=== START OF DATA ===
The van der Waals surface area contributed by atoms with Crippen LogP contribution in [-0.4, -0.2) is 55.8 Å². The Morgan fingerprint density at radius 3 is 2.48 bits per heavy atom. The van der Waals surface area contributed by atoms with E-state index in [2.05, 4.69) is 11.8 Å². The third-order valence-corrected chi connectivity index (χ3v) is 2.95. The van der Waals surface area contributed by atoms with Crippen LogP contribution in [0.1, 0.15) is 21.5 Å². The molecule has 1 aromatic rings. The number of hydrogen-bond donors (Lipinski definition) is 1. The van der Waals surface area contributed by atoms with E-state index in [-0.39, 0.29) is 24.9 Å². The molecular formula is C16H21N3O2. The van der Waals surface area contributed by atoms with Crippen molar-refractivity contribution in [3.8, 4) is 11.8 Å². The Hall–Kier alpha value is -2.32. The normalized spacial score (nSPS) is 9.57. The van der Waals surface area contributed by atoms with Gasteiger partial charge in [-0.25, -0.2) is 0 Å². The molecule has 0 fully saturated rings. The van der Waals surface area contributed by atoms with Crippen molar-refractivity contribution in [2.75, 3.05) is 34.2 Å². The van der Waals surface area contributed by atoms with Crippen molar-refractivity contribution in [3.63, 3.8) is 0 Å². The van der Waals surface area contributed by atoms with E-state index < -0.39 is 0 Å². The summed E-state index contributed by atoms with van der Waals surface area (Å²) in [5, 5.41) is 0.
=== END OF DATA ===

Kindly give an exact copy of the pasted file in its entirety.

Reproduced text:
The van der Waals surface area contributed by atoms with Crippen LogP contribution in [-0.4, -0.2) is 55.8 Å². The Morgan fingerprint density at radius 3 is 2.48 bits per heavy atom. The van der Waals surface area contributed by atoms with E-state index in [2.05, 4.69) is 11.8 Å². The third-order valence-corrected chi connectivity index (χ3v) is 2.95. The van der Waals surface area contributed by atoms with Crippen LogP contribution in [0.1, 0.15) is 21.5 Å². The molecule has 1 aromatic rings. The number of hydrogen-bond donors (Lipinski definition) is 1. The van der Waals surface area contributed by atoms with E-state index in [-0.39, 0.29) is 24.9 Å². The molecular formula is C16H21N3O2. The van der Waals surface area contributed by atoms with Crippen molar-refractivity contribution in [3.8, 4) is 11.8 Å². The Hall–Kier alpha value is -2.32. The normalized spacial score (nSPS) is 9.57. The van der Waals surface area contributed by atoms with Gasteiger partial charge in [-0.25, -0.2) is 0 Å². The molecule has 0 fully saturated rings. The van der Waals surface area contributed by atoms with Crippen molar-refractivity contribution in [2.75, 3.05) is 34.2 Å². The van der Waals surface area contributed by atoms with Crippen molar-refractivity contribution in [3.63, 3.8) is 0 Å². The van der Waals surface area contributed by atoms with E-state index < -0.39 is 0 Å². The summed E-state index contributed by atoms with van der Waals surface area (Å²) in [5, 5.41) is 0.